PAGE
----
Funerals by Sea…and Air?
Funerals by sea are fairly common in this day and age. While your opportunities to send a body out to sea with a Viking funeral pyre or with a military farewell are not always possible, you can scatter ashes into the ocean (or lake) or opt to have cremated remains encased in a coral reef.
If your loved one enjoyed air travel more than water travel, there may be additional options available to you. Although you cannot drop an entire body from a plane (nor would you probably want to), there are several different ways you can scatter ashes from a private airplane.
Specialty Providers: There are some companies that will scatter ashes from a plane for you. If you are less concerned about the exact location (or who is doing the scattering) and simply want to make sure your loved one gets an appropriate airborne farewell, then you can hire a specialty company to take the ashes up and dispose of them properly.
Traditional Passenger Planes: You cannot scatter ashes from a commercial flight, but you can take a loved one’s cremated remains up with you for a final ride. As long as you have the appropriate packaging, most cremation urns can be brought as carry-on luggage so your loved one can ride next to you.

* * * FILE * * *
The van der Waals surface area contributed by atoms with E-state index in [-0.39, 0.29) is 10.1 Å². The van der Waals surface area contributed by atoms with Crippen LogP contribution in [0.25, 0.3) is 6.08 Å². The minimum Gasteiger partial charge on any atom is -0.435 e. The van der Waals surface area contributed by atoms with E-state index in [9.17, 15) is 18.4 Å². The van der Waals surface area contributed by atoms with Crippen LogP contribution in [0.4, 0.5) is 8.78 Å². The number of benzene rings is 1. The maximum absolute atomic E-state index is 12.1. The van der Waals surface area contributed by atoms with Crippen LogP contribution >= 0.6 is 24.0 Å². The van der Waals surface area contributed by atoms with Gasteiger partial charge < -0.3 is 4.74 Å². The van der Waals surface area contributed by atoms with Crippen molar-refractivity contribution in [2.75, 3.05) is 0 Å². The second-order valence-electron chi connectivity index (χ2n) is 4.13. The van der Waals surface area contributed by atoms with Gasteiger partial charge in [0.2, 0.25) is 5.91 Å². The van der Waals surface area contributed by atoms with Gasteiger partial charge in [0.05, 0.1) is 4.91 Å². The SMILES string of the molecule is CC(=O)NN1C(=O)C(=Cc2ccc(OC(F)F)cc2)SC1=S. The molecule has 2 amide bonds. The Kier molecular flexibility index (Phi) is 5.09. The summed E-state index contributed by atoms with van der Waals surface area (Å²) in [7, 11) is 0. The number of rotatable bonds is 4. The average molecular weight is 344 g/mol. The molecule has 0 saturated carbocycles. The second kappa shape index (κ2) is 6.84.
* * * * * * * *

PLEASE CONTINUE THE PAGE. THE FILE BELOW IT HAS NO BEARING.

Contracted Flights: Smaller airplanes (the kind that are flown by individual pilots and used for things like skydiving) are the most ideal choice for this sort of tribute. Because the planes are smaller, you can open the doors to release the ashes in the air, and you can work with the pilot to choose an ideal location.
Of course, that does not always mean this option is easy, especially since you will need to avoid the blowback of ashes into the plane. If you have not scattered ashes from a private plane before, you will need to consider:
- Whether or not it is legal in your area to disperse ashes by air.
- How to remove the larger bone fragments that won’t easily scatter.
- Methods for avoiding the wind blowing the ashes back into the plane (it is best to buy a specialty device that will allow you to either “parachute” the ashes to the ground or to scatter through a vent).
Skydiving: One way to avoid blowback into the plane is to actually skydive with the ashes in hand. While you will want to either be a professional skydiver or have one accompany you, this can be a thrilling way to say goodbye to a loved one.
Scattering ashes from an airplane is not one of the most common ways to dispose of a loved one—and it is not without challenges—but many families find it rewarding to work through the logistics to make it happen.
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By Amy Johnson